One result is widespread concern that the current style of auditing has become a hollow ritual that provides little assurance for investors, lenders and employees.  Regulators are talking about forcibly breaking up the Big Four in the UK, taking antitrust action in Italy, and pulling back from relying on the firms to advise the government in Australia.  In China, the government is creating new firms to take on the Big Four in the marketplace.

Changing times are bringing a range of disruptions: Technologies — such as digital analytics, cognitive AI, big data and blockchain — are rapidly making old forms of auditing obsolete. A new era of transparency (including a culture of hair-trigger leaking) is undermining services that depend on secrecy, such as Big Four tax avoidance services; think Lux Leaks, Paradise Papers and Panama Papers.

Within the Big Four sphere, tensions have been mounting, including increasing conflicts between advisory services and auditing as firms enter new fields, such as marketing, law, real estate and IT.  And the #Metoo movement has exposed a darker underside within the firms’ cultures.  Finally, the limitations of the Big Four’s thinly capitalized international franchise structures make it difficult to change direction, or to make large investments in IT and IP. Without conventional corporate structures, the firms can’t raise capital easily.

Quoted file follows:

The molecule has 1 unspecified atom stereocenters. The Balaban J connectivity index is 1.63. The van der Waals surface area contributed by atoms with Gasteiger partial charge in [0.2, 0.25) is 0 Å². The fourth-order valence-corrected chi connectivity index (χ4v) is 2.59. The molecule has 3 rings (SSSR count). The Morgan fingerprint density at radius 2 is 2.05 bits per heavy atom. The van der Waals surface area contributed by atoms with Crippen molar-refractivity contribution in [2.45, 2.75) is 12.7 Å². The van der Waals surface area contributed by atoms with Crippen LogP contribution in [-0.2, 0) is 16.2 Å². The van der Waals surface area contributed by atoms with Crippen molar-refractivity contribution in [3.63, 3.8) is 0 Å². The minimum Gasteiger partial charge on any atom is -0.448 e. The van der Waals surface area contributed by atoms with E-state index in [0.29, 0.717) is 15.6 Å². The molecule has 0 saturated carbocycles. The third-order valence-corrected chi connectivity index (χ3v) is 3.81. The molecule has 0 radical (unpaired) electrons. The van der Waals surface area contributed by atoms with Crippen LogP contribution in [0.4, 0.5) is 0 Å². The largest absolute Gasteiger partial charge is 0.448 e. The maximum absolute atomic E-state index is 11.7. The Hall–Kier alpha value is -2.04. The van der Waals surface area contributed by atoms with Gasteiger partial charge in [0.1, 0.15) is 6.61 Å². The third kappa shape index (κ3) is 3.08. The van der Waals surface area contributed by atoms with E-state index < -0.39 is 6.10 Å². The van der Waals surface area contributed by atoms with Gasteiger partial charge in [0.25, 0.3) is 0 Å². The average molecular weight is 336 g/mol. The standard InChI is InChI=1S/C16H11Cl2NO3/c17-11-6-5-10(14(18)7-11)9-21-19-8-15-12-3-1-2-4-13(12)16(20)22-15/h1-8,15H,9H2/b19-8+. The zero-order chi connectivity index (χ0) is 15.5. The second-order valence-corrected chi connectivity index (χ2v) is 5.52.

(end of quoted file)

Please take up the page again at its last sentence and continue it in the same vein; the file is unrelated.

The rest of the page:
That’s not to suggest that they are not a threat to the legal profession only to cite some of the external changes that the Big 4 are having to contend with.  For more on this subject, check out the writings of Professor Ian Gow at the University of Melbourne.

Post # 795 – August 22, 2018

New White Paper: The State of Law Firm Leadership 2018

In new white paper published by Thomson Reuters Legal Executive Institute, authors Patrick J. McKenna and David J. Parnell delve into what it takes to be a law firm leader today, culling valuable insight from a survey of law firm leaders and identifying some key issues related to the role of being firm chair or managing partner.

The white paper is based on a comprehensive 30-question survey, distributed in June and July to a group of about 300 law firm leaders, many among the Am Law 100 and 200 ranked firms.  The data uncovered some surprising and potentially valuable findings, according to the authors.

For example, they found that many leaders of America’s largest firms who are managing multi-million-dollar businesses are too often thrust into the role with minimal planning time and no clear job description.  “They’re given next to no formal preparatory training and are expected to either sink or swim,” the authors write. “ Further, they’re expected to approach the end of their term with no precise parachute or exit agreement in place when they decide to step down or retire.”